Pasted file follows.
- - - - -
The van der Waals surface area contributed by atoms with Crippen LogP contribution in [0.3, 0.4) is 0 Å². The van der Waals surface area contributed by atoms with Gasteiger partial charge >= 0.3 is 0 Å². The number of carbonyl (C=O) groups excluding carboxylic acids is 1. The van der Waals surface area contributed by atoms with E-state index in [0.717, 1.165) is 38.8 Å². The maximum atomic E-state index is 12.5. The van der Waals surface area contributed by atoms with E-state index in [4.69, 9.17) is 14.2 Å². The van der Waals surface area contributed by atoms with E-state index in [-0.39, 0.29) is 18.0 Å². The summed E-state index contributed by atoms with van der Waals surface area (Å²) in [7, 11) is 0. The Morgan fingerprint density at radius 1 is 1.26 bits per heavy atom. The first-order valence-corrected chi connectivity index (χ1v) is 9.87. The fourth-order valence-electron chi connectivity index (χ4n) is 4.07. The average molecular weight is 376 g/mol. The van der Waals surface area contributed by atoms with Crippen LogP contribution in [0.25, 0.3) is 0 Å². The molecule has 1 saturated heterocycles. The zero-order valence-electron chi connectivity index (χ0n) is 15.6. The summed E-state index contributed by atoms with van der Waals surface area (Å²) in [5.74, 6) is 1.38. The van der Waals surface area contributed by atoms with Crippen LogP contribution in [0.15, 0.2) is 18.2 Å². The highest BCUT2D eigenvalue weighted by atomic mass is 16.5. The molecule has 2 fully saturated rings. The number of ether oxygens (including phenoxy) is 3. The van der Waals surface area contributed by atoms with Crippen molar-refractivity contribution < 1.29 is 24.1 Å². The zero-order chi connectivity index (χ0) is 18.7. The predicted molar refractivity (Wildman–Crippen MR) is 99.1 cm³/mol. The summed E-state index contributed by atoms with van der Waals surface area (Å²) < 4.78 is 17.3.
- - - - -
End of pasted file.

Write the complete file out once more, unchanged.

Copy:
The van der Waals surface area contributed by atoms with Crippen LogP contribution in [0.3, 0.4) is 0 Å². The van der Waals surface area contributed by atoms with Gasteiger partial charge >= 0.3 is 0 Å². The number of carbonyl (C=O) groups excluding carboxylic acids is 1. The van der Waals surface area contributed by atoms with E-state index in [0.717, 1.165) is 38.8 Å². The maximum atomic E-state index is 12.5. The van der Waals surface area contributed by atoms with E-state index in [4.69, 9.17) is 14.2 Å². The van der Waals surface area contributed by atoms with E-state index in [-0.39, 0.29) is 18.0 Å². The summed E-state index contributed by atoms with van der Waals surface area (Å²) in [7, 11) is 0. The Morgan fingerprint density at radius 1 is 1.26 bits per heavy atom. The first-order valence-corrected chi connectivity index (χ1v) is 9.87. The fourth-order valence-electron chi connectivity index (χ4n) is 4.07. The average molecular weight is 376 g/mol. The van der Waals surface area contributed by atoms with Crippen LogP contribution in [0.25, 0.3) is 0 Å². The molecule has 1 saturated heterocycles. The zero-order valence-electron chi connectivity index (χ0n) is 15.6. The summed E-state index contributed by atoms with van der Waals surface area (Å²) in [5.74, 6) is 1.38. The van der Waals surface area contributed by atoms with Crippen LogP contribution in [0.15, 0.2) is 18.2 Å². The highest BCUT2D eigenvalue weighted by atomic mass is 16.5. The molecule has 2 fully saturated rings. The number of ether oxygens (including phenoxy) is 3. The van der Waals surface area contributed by atoms with Crippen molar-refractivity contribution < 1.29 is 24.1 Å². The zero-order chi connectivity index (χ0) is 18.7. The predicted molar refractivity (Wildman–Crippen MR) is 99.1 cm³/mol. The summed E-state index contributed by atoms with van der Waals surface area (Å²) < 4.78 is 17.3.